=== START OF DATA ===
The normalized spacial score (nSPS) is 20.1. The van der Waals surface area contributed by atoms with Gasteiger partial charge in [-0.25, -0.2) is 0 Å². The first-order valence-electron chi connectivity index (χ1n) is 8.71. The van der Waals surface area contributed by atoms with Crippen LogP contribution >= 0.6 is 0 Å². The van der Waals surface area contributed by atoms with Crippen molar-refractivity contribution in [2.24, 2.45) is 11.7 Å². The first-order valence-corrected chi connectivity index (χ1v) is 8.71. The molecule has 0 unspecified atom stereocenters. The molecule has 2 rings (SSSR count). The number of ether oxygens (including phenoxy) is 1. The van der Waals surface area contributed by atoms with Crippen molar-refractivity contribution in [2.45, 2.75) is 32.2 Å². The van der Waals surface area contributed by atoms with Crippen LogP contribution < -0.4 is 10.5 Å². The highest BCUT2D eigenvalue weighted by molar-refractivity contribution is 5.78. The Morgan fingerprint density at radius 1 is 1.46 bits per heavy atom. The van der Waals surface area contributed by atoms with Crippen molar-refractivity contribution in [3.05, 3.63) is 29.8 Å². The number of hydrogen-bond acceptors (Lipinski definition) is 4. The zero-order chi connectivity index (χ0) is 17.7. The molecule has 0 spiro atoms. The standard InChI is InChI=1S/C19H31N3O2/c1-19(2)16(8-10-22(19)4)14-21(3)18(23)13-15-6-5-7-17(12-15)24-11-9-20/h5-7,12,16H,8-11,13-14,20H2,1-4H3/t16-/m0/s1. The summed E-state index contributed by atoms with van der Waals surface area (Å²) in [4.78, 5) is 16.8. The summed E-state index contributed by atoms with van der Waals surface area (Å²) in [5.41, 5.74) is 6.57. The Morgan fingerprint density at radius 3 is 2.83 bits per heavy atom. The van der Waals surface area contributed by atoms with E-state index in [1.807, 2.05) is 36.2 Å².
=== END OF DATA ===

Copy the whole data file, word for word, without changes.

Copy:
The normalized spacial score (nSPS) is 20.1. The van der Waals surface area contributed by atoms with Gasteiger partial charge in [-0.25, -0.2) is 0 Å². The first-order valence-electron chi connectivity index (χ1n) is 8.71. The van der Waals surface area contributed by atoms with Crippen LogP contribution >= 0.6 is 0 Å². The van der Waals surface area contributed by atoms with Crippen molar-refractivity contribution in [2.24, 2.45) is 11.7 Å². The first-order valence-corrected chi connectivity index (χ1v) is 8.71. The molecule has 0 unspecified atom stereocenters. The molecule has 2 rings (SSSR count). The number of ether oxygens (including phenoxy) is 1. The van der Waals surface area contributed by atoms with Crippen molar-refractivity contribution in [2.45, 2.75) is 32.2 Å². The van der Waals surface area contributed by atoms with Crippen LogP contribution < -0.4 is 10.5 Å². The highest BCUT2D eigenvalue weighted by molar-refractivity contribution is 5.78. The Morgan fingerprint density at radius 1 is 1.46 bits per heavy atom. The van der Waals surface area contributed by atoms with Crippen molar-refractivity contribution in [3.05, 3.63) is 29.8 Å². The number of hydrogen-bond acceptors (Lipinski definition) is 4. The zero-order chi connectivity index (χ0) is 17.7. The molecule has 0 spiro atoms. The standard InChI is InChI=1S/C19H31N3O2/c1-19(2)16(8-10-22(19)4)14-21(3)18(23)13-15-6-5-7-17(12-15)24-11-9-20/h5-7,12,16H,8-11,13-14,20H2,1-4H3/t16-/m0/s1. The summed E-state index contributed by atoms with van der Waals surface area (Å²) in [4.78, 5) is 16.8. The summed E-state index contributed by atoms with van der Waals surface area (Å²) in [5.41, 5.74) is 6.57. The Morgan fingerprint density at radius 3 is 2.83 bits per heavy atom. The van der Waals surface area contributed by atoms with E-state index in [1.807, 2.05) is 36.2 Å².